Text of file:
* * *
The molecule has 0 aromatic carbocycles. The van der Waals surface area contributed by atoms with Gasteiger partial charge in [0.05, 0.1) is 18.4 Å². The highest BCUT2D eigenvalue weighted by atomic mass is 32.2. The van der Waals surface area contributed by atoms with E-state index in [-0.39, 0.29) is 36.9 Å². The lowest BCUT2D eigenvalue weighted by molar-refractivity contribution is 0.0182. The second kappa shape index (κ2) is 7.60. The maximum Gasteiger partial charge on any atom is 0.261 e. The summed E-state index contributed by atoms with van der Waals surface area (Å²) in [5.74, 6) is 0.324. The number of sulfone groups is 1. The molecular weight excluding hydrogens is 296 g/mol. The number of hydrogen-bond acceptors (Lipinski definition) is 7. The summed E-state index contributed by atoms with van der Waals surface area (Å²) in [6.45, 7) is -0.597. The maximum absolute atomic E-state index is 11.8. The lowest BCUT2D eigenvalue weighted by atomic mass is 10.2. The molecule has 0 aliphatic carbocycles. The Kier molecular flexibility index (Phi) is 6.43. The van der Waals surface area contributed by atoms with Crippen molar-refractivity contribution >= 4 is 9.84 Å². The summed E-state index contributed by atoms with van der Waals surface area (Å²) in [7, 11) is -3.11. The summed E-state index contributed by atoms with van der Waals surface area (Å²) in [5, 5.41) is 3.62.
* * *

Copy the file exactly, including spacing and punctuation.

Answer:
The molecule has 0 aromatic carbocycles. The van der Waals surface area contributed by atoms with Gasteiger partial charge in [0.05, 0.1) is 18.4 Å². The highest BCUT2D eigenvalue weighted by atomic mass is 32.2. The van der Waals surface area contributed by atoms with E-state index in [-0.39, 0.29) is 36.9 Å². The lowest BCUT2D eigenvalue weighted by molar-refractivity contribution is 0.0182. The second kappa shape index (κ2) is 7.60. The maximum Gasteiger partial charge on any atom is 0.261 e. The summed E-state index contributed by atoms with van der Waals surface area (Å²) in [5.74, 6) is 0.324. The number of sulfone groups is 1. The molecular weight excluding hydrogens is 296 g/mol. The number of hydrogen-bond acceptors (Lipinski definition) is 7. The summed E-state index contributed by atoms with van der Waals surface area (Å²) in [6.45, 7) is -0.597. The maximum absolute atomic E-state index is 11.8. The lowest BCUT2D eigenvalue weighted by atomic mass is 10.2. The molecule has 0 aliphatic carbocycles. The Kier molecular flexibility index (Phi) is 6.43. The van der Waals surface area contributed by atoms with Crippen molar-refractivity contribution >= 4 is 9.84 Å². The summed E-state index contributed by atoms with van der Waals surface area (Å²) in [7, 11) is -3.11. The summed E-state index contributed by atoms with van der Waals surface area (Å²) in [5, 5.41) is 3.62.